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A9 Dualling

Transport Scotland plans to upgrade this vital part of the A9 between Perth & Inverness to dual carriageway by 2025

The A9 is the longest trunk road in Scotland and this £3 billion project involves the challenging upgrade of 80 miles of single carriageway along the route between the cities of Perth and Inverness. In December 2011, the Scottish Government published its infrastructure and Investment Plan (IIP), which details plans for up to £60 billion of spending until 2030.The IIP sets out that the A9 between Perth and Inverness will be dualled by 2025, with a view to completing dualling of the A96, and thus, the dualled road network between all Scottish cities by 2030. 

  • ​economic growth

  • improved road safety

  • improved journey times and reliability

  • improved access to the tourist and recreation sites

  • improved links to pedestrian, cycling and public transport facilities

Speaking at the launch of the programme to dual the A9 between Perth and Inverness, Cabinet Secretary for Infrastructure and Capital Investment Alex Neil said:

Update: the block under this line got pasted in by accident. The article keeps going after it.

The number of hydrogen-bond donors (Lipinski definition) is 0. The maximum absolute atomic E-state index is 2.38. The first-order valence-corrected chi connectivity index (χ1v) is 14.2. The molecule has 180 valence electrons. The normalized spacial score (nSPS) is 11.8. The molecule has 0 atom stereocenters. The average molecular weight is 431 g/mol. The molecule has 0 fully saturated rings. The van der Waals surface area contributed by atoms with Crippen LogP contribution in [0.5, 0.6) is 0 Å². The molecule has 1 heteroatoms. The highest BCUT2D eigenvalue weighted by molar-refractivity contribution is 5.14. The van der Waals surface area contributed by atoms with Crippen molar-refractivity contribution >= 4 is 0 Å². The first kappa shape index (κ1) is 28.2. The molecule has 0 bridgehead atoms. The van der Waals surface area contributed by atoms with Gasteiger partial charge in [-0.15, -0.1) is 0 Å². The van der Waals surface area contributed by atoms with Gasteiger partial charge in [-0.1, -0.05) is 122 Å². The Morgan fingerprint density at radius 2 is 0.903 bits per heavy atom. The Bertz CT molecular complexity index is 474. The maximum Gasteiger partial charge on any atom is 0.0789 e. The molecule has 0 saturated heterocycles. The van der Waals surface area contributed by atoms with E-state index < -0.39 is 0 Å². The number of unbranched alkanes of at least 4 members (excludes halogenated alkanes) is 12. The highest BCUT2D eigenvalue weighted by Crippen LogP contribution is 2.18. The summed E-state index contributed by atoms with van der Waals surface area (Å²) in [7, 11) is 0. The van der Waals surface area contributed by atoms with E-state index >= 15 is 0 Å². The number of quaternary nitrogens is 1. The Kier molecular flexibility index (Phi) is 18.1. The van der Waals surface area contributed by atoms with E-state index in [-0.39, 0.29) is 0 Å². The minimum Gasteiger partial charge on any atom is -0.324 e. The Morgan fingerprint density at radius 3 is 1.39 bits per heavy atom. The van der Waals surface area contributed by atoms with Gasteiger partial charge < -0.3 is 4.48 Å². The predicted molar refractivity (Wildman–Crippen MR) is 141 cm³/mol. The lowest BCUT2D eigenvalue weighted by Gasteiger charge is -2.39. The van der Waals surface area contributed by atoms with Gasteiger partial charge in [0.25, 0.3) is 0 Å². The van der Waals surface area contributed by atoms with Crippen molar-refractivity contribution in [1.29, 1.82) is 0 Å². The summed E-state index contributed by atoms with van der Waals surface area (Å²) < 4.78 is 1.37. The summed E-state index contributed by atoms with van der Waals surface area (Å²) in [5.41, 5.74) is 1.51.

"The A9 is the longest trunk road in Scotland and we have always said that delivery by 2025 was challenging but achievable. To put the sheer scale of the project in perspective - it is 16 times the length of the recently completed M74 and eight times the length of the M80 between Stepps and Haggs.

"I'm especially delighted to announce we are advancing the Kincraig-Dalraddy section to full dualling and doing so early. This development of the existing scheme will now provide overtaking opportunities in both directions, breaking up platooning and reducing driver frustration. Not only are we adding these additional safety benefits, we are also getting underway two years earlier than previously expected.

"Dualling each of these seven existing single carriageway sections represents a major project in it's own right. Each requires in-depth planning and design to ensure that we deliver the right scheme at the right price and each needs to keep impacts on communities, businesses and the environment to an absolute minimum.

"There is a great deal of detailed work to do and while we've taken into account the statutory processes in terms of delivery by 2025, the programme will develop and construction of some sections may overtake others as we progress with our plans.

"Later this year, we will also begin a rolling programme of regular engagement from Perth to Inverness to ensure the businesses and individuals who will be affected by the work over the next decade or so are kept fully informed and their important feedback is taken very much into account as we design, procure and construct."


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